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Housing Bust Could Cost Canada’s Banks $17 Billion

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Canada is used to being overshadowed by it’s much larger southern neighbor: America has more people, more money, and a much larger army. But the U.S. also beats out Canada in many categories that it would rather not win, like the number of financial crises. Since 1840, the United States has suffered from 12 financial panics, while Canada has had zero.

But over the past several years, observers have wondered whether this streak would continue as a real estate bubble of American proportions has been inflating across Canada.

A bursting of the real estate bubble could blow a $17 billion hole in the Canadian economy, according to Moody’s Investor Service, which sees losses split between the banking sector and the insurance industry.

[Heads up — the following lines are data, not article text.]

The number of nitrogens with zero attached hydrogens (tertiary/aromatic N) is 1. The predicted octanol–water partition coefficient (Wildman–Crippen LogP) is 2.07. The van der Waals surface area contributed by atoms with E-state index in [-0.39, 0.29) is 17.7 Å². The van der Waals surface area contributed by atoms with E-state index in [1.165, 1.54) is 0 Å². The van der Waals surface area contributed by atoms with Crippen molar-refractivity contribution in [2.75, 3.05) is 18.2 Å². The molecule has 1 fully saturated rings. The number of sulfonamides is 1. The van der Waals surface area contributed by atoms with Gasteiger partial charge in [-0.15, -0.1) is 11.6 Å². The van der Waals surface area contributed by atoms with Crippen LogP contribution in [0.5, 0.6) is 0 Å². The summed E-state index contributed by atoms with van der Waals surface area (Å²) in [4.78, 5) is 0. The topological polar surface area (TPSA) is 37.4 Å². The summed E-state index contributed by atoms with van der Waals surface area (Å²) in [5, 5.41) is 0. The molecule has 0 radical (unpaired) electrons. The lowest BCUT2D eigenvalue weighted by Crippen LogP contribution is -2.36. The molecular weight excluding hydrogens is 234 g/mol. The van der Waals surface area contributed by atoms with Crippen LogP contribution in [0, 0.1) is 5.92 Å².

Fortunately for the Canadian economy, that’s Moody’s worst-case-scenario estimate and an American-style financial crisis isn’t likely in the offing, because of differences between the American and Canadian regulatory systems.

In Canada, mortgages are explicitly backed by the government, whereas most mortgages in America were backed by Fannie Mae and Freddie Mac, which were nominally private companies before the financial crisis. Second, if homeowners in Canada aren’t able to put down 20% of the cost of a home at the time of purchase, they are legally required to buy insurance, a rule that would have prevented the subprime mortgage crisis back in the U.S. Finally, homeowners in Canada typically refinance their loans every five years, which places much more of the risk of a fall in prices on homeowners rather than banks, reducing the chances of an American-style banking crisis.

Still, household debt in Canada is at 120% of disposable income levels, a higher ratio than it was in America at the height of the real estate bubble. If interest rates were to start to rise, it would likely put many homeowners in a position where they are unable to make their monthly payments. The ensuing foreclosures could put a real damper on the Canadian economy, even if the bursting of the bubble doesn’t trigger a financial crisis.